MONTRAIL HARDROCK TRAIL RUNNING SHOES
BY KEN NORRIS
February 17, 2008
Carnation, Washington, USA
5' 5" (1.65 m)
170 lb (77.10 kg)
I have been hiking and backpacking for the past ten years, going on the occasional overnighter or day hike. In the past year or so, I have begun night hiking and long day hikes (twenty miles [32 km] or more). These trips center on Washington's Central Cascades, supplemented with some trips into Oregon's gorge and outback regions - terrain characterized by steep inclines and "moist" conditions.
Year of Manufacture: 2007
Manufacturer's Website: www.montrail.com
Listed Weight: 15.1 oz (428 g)
Measured Weight: 25 oz (713 g) -- for both shoes
size -- 7.5 (U.S. men's)
upper -- synthetic leather / nylon mesh
lining -- nylon
midsole -- dual-density EVA/gel insert
support -- nylon posting and plate
outsole -- rubber
shoe type -- cushioning/stability
The Montrail Hardrock running shoe is a low cut trail shoe with a snug fit. It grips well in wet and dry conditions, whether the surface be smooth rock, root-bound trails, or inches of mud.
I consider foot maintenance the most essential component of backpacking and hiking, so finding the perfect pair of shoes is a quest for perfection rarely attained. These shoes met my expectations straight out of the box: plenty of cushion, snug fit, ankle support, reliable traction. In fact, my only initial qualm was the ease with which the occasional misplaced trekking pole pierced the mesh of the upper. It did not take long, however, before the cushion at the heel and sole lost its integrity. Even the seam at the top split. I understand such wear and tear after two hundred miles (322 km) or so, but I had logged almost half of that when I decided it was time for a less painful shoe.
The friends with whom I hike are adventure racers. They enjoy lightweight, high mileage trips where sleep is not part of the plan. When the trail affords the opportunity, they run it. As a newcomer to this type of hiking a little less than a year ago, I asked for their advice concerning the best shoe. Up to that point, I had gone the traditional hiking boot route; I owned a pair of high top Salomons that I wore until the tread split from the shoe. They recommended the Montrail Hardrock as the pinnacle shoe - they each own several pairs of them.
I took them at their word, bought a pair, and was delighted that the shoe could fit so well right out of the box. I worried that they would not provide the ankle support I needed, but even while running I did not have any issues (apart from my own clumsiness). I put them through their paces on a couple of hikes, ranging from seven miles to fifteen (11.27 km to 24.15 km). The fit prompted me to marvel at the lack of hot spots and snugness at the heel. At this point I had only two disappointments with the shoes. The first came when I misplaced a trekking pole on the top of the mesh above the toes, resulting in an instant hole. The second involved walking on logs or rocks: the hard yellow portion of the sole did not have the same level of traction as the black outer portion.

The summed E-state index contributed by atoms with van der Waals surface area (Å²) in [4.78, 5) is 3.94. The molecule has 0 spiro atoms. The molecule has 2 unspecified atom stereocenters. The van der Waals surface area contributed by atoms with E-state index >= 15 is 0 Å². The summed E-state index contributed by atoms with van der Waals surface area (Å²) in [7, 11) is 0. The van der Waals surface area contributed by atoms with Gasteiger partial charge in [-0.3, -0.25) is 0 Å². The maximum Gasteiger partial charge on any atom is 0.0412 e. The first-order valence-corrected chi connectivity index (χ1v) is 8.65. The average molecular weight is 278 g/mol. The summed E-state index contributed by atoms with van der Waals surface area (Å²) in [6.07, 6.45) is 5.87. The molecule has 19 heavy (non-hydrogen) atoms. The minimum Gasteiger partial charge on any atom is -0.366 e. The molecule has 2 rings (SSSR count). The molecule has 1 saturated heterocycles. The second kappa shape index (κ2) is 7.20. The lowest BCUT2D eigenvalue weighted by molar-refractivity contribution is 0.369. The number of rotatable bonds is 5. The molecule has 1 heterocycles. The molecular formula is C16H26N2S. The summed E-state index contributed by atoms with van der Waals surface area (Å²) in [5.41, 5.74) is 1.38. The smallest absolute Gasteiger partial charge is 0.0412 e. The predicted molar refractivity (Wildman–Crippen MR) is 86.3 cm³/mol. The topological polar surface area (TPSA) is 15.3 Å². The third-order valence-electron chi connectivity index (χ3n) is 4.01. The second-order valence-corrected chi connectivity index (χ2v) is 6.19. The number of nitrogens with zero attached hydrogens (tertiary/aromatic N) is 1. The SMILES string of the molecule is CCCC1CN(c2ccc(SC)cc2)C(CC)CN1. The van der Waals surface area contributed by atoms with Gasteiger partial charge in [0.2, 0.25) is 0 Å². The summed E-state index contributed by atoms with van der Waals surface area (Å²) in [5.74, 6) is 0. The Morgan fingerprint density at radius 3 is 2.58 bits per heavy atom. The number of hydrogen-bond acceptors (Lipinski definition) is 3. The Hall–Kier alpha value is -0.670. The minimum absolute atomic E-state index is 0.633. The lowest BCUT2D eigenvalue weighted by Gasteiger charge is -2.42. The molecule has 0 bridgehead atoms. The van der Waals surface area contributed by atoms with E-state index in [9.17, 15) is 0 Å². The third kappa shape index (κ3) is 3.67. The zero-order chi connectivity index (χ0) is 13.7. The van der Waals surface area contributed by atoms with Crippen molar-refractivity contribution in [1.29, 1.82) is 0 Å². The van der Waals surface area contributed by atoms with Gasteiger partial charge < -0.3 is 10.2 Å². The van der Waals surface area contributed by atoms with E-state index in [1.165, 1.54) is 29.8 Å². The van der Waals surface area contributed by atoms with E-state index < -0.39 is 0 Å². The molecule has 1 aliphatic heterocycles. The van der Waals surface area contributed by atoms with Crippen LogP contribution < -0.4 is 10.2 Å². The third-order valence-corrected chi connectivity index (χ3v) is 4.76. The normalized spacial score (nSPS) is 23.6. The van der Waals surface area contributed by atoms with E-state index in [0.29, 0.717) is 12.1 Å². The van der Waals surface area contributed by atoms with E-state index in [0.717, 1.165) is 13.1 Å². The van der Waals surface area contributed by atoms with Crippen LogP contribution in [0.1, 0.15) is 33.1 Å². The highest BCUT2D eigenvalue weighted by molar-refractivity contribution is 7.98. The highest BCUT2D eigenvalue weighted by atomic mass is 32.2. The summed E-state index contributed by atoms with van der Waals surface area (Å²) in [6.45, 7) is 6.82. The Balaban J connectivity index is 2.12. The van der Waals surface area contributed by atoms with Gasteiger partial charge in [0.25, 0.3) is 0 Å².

About fifty miles (81 km) into the life of the shoe, I embraced the notion of adventure race caliber hikes of at least twenty miles (32.20 km) a stretch. The Montrail Hardrock shoes had proven themselves to my friends on similar distances, but the same would not be true of my experience. About eighteen miles (28.98 km) into the first such trek, I could feel every rock and root on the trail . . . and I still had ten miles (16.10 km) to go. I chalked this painful hike up to poor maintenance of foot moisture by way of my socks, never once thinking the shoe may have worn out.
The next lengthy hike was the proverbial straw, and I was the camel's back. Ten miles (16.10 km) into the trip, I noticed some general discomfort with my feet. I again blamed my socks. With at least ten miles (16.10 km) left, I began hobbling. Then, all at once, I felt the telltale burst of a blister. When I got home, I had a bruised big and little toe, both bruises under the nail, and blisters at the top of both heels. My theory is that the size of the shoe (coupled with the length of the hike causing my feet to swell or at least lose their normal rigidity) prompted the injuries. An inspection of the heel uncovered another issue: I no longer had any cushioning between my heel and the plastic heel cap. I later discovered that the Montrail Hardrock sizes run a bit small compared to other brands - I probably should have been wearing a size eight instead of a seven-and-a-half.
Field Conditions: The primary field conditions were done in the Central Washington Cascades. Moderate temperatures: spring, summer, and fall down to 30 F (-1.10 C) up to 95 F (35 C). Typically a wet climate. Most of the trekking occurred on steep trails on varying terrain, from soft pack trails to scree fields, from dry, dusty conditions to several inches of mud and standing water. Durations included hikes of ten miles (16.10 km) or more and trail runs at least thirty minutes in length.
THINGS I LIKE
Great fit straight out of the box
Plenty of traction
THINGS I DON'T LIKE
Wear out quickly
This report was created with the BackpackGearTest.org Report Writer Version 1.
Copyright 2008. All rights reserved.
Heel cap lacks adequate cushioning
Can feel the trail through the sole after a long day of hiking
Easily damaged upper
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